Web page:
It was a little eerie. There wasn’t so much as an animal track or old bootprint on the trail ahead. The path was perfectly smooth, and I felt a bit guilty as my running shoes left their patterned tracks under foot. Lynn, Frank, and I were working up the Pacific Crest Trail on the west side of Mt. Williamson in the San Gabriel Mountains, near Los Angeles. As we switchbacked up the trail, the mountain seemed to sigh, happy to have enjoyed at least a few days of solitude.
Closed in early September by the Station Fire, this part of Angeles National Forest did not burn. It reopened in October, but is difficult to access because of the continuing closure of Angeles Crest Highway. To get to this point, we had run from the Antelope Valley side of the mountains. First up the South Fork Trail to Islip Saddle, and then along Angeles Crest Highway, through the tunnels, to the PCT near Kratka Ridge. A steep climb up the PCT put us where we were now — nearing the summit of the usually busy peak.
Of course that was part of the fun of trail running. By the time we reached the summit of Mt. Williamson, we would have gained about 3600′ of elevation, and would be a little more than half way through our 21 mile run. From Williamson’s summit we would head west along Pleasant View Ridge, and then descend the Burkhart Trail to Devil’s Punchbowl. The ups and downs along Pleasant View Ridge, and the “minor” climb out from Cruthers Creek, would add another 1500′ or so of elevation gain.
The run up the rugged South Fork trail had been interesting. Low on the trail we had picked up the blocky hoof prints of what was probably a large bighorn sheep. Intent on the tracks, and telling stories of Tom Brown and the Pine Barrens, we almost didn’t notice two deer hunters hiking up the trail ahead of us. Another mile or two up the trail we heard something large moving through the brush, and were surprised to see a sizable black bear bounding down a slope. I wondered if it might be the sire of the cubs we had seen on this trail earlier in the year. A little higher still, we found a beautifully colored California mountain kingsnake, warming itself in a patch of morning sun.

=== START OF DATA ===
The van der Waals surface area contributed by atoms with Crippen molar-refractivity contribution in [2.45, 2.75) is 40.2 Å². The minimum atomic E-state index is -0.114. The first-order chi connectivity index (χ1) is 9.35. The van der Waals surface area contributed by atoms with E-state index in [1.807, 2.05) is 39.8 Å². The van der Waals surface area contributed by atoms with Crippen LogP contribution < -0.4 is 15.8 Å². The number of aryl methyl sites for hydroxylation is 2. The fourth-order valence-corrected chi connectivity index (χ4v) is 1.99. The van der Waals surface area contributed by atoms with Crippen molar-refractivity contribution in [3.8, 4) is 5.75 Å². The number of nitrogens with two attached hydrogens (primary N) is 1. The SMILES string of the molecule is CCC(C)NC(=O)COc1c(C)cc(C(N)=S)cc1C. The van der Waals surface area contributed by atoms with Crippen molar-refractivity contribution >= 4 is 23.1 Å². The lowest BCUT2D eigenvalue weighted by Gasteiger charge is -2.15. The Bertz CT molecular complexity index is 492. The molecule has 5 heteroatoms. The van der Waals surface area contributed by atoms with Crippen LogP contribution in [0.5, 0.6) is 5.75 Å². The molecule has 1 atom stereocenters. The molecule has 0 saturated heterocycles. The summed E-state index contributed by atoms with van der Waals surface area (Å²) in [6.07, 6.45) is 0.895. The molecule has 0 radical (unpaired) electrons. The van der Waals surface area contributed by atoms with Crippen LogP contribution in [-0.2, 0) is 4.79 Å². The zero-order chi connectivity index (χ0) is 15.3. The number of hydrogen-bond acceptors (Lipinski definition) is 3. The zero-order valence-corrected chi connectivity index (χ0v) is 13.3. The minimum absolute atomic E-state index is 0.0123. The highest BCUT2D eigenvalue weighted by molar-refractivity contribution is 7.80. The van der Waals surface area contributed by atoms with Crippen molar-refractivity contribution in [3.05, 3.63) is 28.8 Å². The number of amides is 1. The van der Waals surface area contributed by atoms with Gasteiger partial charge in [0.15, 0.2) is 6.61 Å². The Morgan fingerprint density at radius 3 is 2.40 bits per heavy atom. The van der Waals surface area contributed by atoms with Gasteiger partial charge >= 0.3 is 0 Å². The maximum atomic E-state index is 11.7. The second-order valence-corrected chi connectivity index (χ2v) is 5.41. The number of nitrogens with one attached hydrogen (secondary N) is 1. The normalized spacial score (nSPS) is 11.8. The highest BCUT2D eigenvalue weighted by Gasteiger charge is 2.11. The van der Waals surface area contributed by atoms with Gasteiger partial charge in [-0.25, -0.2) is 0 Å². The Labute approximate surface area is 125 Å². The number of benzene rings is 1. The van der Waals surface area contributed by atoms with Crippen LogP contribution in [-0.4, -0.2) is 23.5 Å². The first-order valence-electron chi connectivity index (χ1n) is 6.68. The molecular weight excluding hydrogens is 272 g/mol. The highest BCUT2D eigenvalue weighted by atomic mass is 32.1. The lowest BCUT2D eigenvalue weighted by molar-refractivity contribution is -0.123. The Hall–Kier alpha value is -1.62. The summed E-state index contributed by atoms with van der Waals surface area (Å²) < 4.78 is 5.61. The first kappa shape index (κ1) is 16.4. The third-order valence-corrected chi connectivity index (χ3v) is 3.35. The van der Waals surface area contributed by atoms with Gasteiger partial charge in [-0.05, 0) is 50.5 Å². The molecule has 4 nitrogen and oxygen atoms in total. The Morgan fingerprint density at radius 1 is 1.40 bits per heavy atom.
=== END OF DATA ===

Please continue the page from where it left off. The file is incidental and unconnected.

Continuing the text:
Those encounters had been a couple of hours before. Now we were just below Williamson’s summit ridge. Reaching the crest, we ran the few remaining yards to its eastern summit. The visibility was stunning. To the south, we could see the thin ribbons of Catalina Island and San Clemente Island, more than 75 miles distant. To the east, Mt. San Jacinto loomed above the shoulder of Mt. Islip. To the north an indistinct line of white floated above the horizon. Was it the Sierra?
The 3 mile traverse of Pleasant View Ridge between Mt. Williamson and Burkhart Saddle was strenuous, but spectacular. The path along the ridge was also untrodden, and it wasn’t until Pallett Mountain that we noticed the first footprints. From Pallett Mountain the route dropped more than 3000′ — much of it excellent running on the Burkhart Trail. It wasn’t until mile 20, when we turned off the High Desert National Recreation Trail and started the mile descent to the Devil’s Punchbowl parking lot, that we finally encountered another person — a runner, jogging up the hill.
Here’s a Cesium browser View of a GPS trace (yellow) of the point to point route, and an elevation profile generated by SportTracks. Using the High Desert Recreation Trail as a connector (red trace in the Google Earth view), the route could be extended to a loop.